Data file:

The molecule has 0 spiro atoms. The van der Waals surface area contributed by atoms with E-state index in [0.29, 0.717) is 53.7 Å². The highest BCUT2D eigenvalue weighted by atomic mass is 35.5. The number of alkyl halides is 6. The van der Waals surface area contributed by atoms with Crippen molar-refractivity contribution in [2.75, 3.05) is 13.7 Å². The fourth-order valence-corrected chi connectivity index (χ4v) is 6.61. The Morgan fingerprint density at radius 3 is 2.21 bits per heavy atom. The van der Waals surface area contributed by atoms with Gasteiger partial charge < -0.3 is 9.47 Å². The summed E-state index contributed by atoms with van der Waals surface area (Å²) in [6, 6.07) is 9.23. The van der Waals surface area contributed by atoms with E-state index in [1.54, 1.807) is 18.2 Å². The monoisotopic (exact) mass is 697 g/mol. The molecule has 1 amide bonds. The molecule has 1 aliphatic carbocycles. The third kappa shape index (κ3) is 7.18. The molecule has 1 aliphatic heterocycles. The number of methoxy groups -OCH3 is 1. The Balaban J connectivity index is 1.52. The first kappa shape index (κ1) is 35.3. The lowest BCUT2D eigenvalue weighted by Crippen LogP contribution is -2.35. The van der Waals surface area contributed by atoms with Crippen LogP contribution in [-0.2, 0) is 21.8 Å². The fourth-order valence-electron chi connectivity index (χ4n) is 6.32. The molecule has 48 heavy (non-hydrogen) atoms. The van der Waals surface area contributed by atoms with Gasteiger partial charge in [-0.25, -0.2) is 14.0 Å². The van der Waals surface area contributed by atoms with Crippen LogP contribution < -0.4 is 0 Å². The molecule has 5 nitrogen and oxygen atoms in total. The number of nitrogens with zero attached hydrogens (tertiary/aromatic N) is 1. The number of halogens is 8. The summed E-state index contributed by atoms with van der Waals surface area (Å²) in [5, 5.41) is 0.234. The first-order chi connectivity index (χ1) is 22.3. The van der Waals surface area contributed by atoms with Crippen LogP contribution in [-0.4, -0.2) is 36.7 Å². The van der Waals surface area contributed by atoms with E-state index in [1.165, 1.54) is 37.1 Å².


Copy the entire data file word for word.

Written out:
The molecule has 0 spiro atoms. The van der Waals surface area contributed by atoms with E-state index in [0.29, 0.717) is 53.7 Å². The highest BCUT2D eigenvalue weighted by atomic mass is 35.5. The number of alkyl halides is 6. The van der Waals surface area contributed by atoms with Crippen molar-refractivity contribution in [2.75, 3.05) is 13.7 Å². The fourth-order valence-corrected chi connectivity index (χ4v) is 6.61. The Morgan fingerprint density at radius 3 is 2.21 bits per heavy atom. The van der Waals surface area contributed by atoms with Gasteiger partial charge < -0.3 is 9.47 Å². The summed E-state index contributed by atoms with van der Waals surface area (Å²) in [6, 6.07) is 9.23. The van der Waals surface area contributed by atoms with E-state index in [1.54, 1.807) is 18.2 Å². The monoisotopic (exact) mass is 697 g/mol. The molecule has 1 amide bonds. The molecule has 1 aliphatic carbocycles. The third kappa shape index (κ3) is 7.18. The molecule has 1 aliphatic heterocycles. The number of methoxy groups -OCH3 is 1. The Balaban J connectivity index is 1.52. The first kappa shape index (κ1) is 35.3. The lowest BCUT2D eigenvalue weighted by Crippen LogP contribution is -2.35. The van der Waals surface area contributed by atoms with Crippen LogP contribution in [-0.2, 0) is 21.8 Å². The fourth-order valence-electron chi connectivity index (χ4n) is 6.32. The molecule has 48 heavy (non-hydrogen) atoms. The van der Waals surface area contributed by atoms with Gasteiger partial charge in [-0.25, -0.2) is 14.0 Å². The van der Waals surface area contributed by atoms with Crippen LogP contribution < -0.4 is 0 Å². The molecule has 5 nitrogen and oxygen atoms in total. The number of nitrogens with zero attached hydrogens (tertiary/aromatic N) is 1. The number of halogens is 8. The summed E-state index contributed by atoms with van der Waals surface area (Å²) in [5, 5.41) is 0.234. The first-order chi connectivity index (χ1) is 22.3. The van der Waals surface area contributed by atoms with Crippen LogP contribution in [-0.4, -0.2) is 36.7 Å². The van der Waals surface area contributed by atoms with E-state index in [1.165, 1.54) is 37.1 Å².